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Year : 2018  |  Volume : 11  |  Issue : 2  |  Page : 65-69

Oral health risks associated with recreational and professional scuba diving: A pilot study

RAK College of Dental Sciences, RAK Medical and Health Sciences University, Al Qusaidat, Ras Al Khaimah, United Arab Emirates

Correspondence Address:
Carolina Duarte
Assistant Professor of Orthodontics, RAK College of Dental Sciences, RAK Medical and Health Sciences University, Al Qusaidat, Ras Al Khaimah
United Arab Emirates
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Source of Support: None, Conflict of Interest: None

DOI: 10.4103/HMJ.HMJ_19_18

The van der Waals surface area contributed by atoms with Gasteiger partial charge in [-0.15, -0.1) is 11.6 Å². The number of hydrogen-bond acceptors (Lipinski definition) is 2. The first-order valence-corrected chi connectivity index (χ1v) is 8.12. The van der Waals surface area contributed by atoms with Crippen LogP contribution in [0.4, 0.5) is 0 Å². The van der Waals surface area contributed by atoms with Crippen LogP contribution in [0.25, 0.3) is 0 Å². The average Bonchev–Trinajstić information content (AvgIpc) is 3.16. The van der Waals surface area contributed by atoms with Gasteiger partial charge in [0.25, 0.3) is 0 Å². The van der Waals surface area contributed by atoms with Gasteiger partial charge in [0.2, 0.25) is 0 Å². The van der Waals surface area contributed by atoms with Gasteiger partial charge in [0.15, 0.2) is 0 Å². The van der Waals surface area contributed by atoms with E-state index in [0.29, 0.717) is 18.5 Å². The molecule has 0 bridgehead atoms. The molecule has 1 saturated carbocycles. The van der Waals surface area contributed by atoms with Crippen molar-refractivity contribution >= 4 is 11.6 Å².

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Introduction: The pressure experienced during diving can cause a variety of pressure-induced injuries to the head, face and oral regions. The most common oral complications are odontocrexis (dislodgement of dental restorations), barometric-related dental pain caused by air bubbles and increased pressure at the restoration–tooth interface or by flaring of periapical infections, temporomandibular joint disorders caused by heavy or poorly designed mouthpieces and cross-contamination of pathogens caused by improper disinfection of shared equipment. Objective: This study aims to identify the most common effects of frequent pressure variation on the oral health of divers from Ras Al Khaimah (RAK) Police and assess the in vitro survival of composite and amalgam restorations. Materials and Methods: A questionnaire eliciting demographic, occupational and barotrauma-related information was completed by members of RAK Police and the data were analysed. High-quality composite and amalgam restoration were performed on extracted teeth before exposure to 0.5–0.6 MPa at 37°C, simulating deep-diving conditions and repeated seven times for 10 min. Survival of the restorations was monitored. Results: Questionnaire data revealed that deep divers experience periodontal damage, enamel fissures and odontocrexis of metal and composite restorations, which could be associated with diving depth and frequency. These observations were supported by the in vitro assessment. Odontocrexis was observed earlier and more severely in amalgam restorations than in composite restorations. Increased pressure during diving can, therefore, affect the integrity of both amalgam and composite restorations, but composite restorations can withstand increased pressure for a longer duration than amalgam restorations before eventually showing damage, as observed both in vitro and in vivo. Conclusion: Divers with more experience and who dive deeper are affected to a greater extent by barotrauma than those with less experience or who do not dive as deep. Composite restorations are considered safer than amalgams for patients who dive.

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